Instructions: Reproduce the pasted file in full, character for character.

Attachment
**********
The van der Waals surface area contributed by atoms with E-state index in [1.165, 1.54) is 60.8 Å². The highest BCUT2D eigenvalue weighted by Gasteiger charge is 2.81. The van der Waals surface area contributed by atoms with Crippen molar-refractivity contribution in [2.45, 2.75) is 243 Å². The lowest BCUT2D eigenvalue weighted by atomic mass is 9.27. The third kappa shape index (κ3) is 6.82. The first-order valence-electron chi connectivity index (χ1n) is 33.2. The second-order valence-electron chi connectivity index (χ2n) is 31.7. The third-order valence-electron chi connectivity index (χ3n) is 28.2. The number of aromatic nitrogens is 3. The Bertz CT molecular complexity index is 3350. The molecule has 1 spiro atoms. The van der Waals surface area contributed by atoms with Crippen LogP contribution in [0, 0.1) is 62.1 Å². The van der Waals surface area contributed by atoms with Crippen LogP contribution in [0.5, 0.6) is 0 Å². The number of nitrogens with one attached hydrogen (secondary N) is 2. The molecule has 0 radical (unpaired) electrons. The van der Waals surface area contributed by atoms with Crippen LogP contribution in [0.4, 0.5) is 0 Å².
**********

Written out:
The van der Waals surface area contributed by atoms with E-state index in [1.165, 1.54) is 60.8 Å². The highest BCUT2D eigenvalue weighted by Gasteiger charge is 2.81. The van der Waals surface area contributed by atoms with Crippen molar-refractivity contribution in [2.45, 2.75) is 243 Å². The lowest BCUT2D eigenvalue weighted by atomic mass is 9.27. The third kappa shape index (κ3) is 6.82. The first-order valence-electron chi connectivity index (χ1n) is 33.2. The second-order valence-electron chi connectivity index (χ2n) is 31.7. The third-order valence-electron chi connectivity index (χ3n) is 28.2. The number of aromatic nitrogens is 3. The Bertz CT molecular complexity index is 3350. The molecule has 1 spiro atoms. The van der Waals surface area contributed by atoms with Crippen LogP contribution in [0, 0.1) is 62.1 Å². The van der Waals surface area contributed by atoms with Crippen LogP contribution in [0.5, 0.6) is 0 Å². The number of nitrogens with one attached hydrogen (secondary N) is 2. The molecule has 0 radical (unpaired) electrons. The van der Waals surface area contributed by atoms with Crippen LogP contribution in [0.4, 0.5) is 0 Å².